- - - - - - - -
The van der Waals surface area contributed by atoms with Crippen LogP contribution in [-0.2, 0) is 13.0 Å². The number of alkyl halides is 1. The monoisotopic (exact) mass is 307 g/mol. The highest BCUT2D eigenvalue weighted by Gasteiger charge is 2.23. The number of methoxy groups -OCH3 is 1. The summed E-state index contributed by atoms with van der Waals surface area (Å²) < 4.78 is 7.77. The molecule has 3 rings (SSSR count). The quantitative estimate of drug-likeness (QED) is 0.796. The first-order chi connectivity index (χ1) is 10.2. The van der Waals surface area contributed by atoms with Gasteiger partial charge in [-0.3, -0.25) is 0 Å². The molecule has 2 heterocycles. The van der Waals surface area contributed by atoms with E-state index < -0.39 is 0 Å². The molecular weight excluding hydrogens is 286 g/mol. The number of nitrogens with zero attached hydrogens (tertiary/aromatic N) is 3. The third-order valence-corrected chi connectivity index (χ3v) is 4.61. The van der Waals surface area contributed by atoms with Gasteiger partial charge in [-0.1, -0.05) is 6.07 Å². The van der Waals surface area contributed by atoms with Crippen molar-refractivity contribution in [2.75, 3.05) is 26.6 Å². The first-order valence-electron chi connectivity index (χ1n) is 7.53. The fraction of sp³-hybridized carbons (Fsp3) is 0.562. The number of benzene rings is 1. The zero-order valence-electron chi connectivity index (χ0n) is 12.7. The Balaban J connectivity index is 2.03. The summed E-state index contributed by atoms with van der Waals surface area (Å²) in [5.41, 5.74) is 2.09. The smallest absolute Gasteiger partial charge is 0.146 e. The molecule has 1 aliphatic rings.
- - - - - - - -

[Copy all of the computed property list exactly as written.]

The van der Waals surface area contributed by atoms with Crippen LogP contribution in [-0.2, 0) is 13.0 Å². The number of alkyl halides is 1. The monoisotopic (exact) mass is 307 g/mol. The highest BCUT2D eigenvalue weighted by Gasteiger charge is 2.23. The number of methoxy groups -OCH3 is 1. The summed E-state index contributed by atoms with van der Waals surface area (Å²) < 4.78 is 7.77. The molecule has 3 rings (SSSR count). The quantitative estimate of drug-likeness (QED) is 0.796. The first-order chi connectivity index (χ1) is 10.2. The van der Waals surface area contributed by atoms with Gasteiger partial charge in [-0.3, -0.25) is 0 Å². The molecule has 2 heterocycles. The van der Waals surface area contributed by atoms with E-state index < -0.39 is 0 Å². The molecular weight excluding hydrogens is 286 g/mol. The number of nitrogens with zero attached hydrogens (tertiary/aromatic N) is 3. The third-order valence-corrected chi connectivity index (χ3v) is 4.61. The van der Waals surface area contributed by atoms with Gasteiger partial charge in [-0.1, -0.05) is 6.07 Å². The van der Waals surface area contributed by atoms with Crippen molar-refractivity contribution in [2.75, 3.05) is 26.6 Å². The first-order valence-electron chi connectivity index (χ1n) is 7.53. The fraction of sp³-hybridized carbons (Fsp3) is 0.562. The number of benzene rings is 1. The zero-order valence-electron chi connectivity index (χ0n) is 12.7. The Balaban J connectivity index is 2.03. The summed E-state index contributed by atoms with van der Waals surface area (Å²) in [5.41, 5.74) is 2.09. The smallest absolute Gasteiger partial charge is 0.146 e. The molecule has 1 aliphatic rings.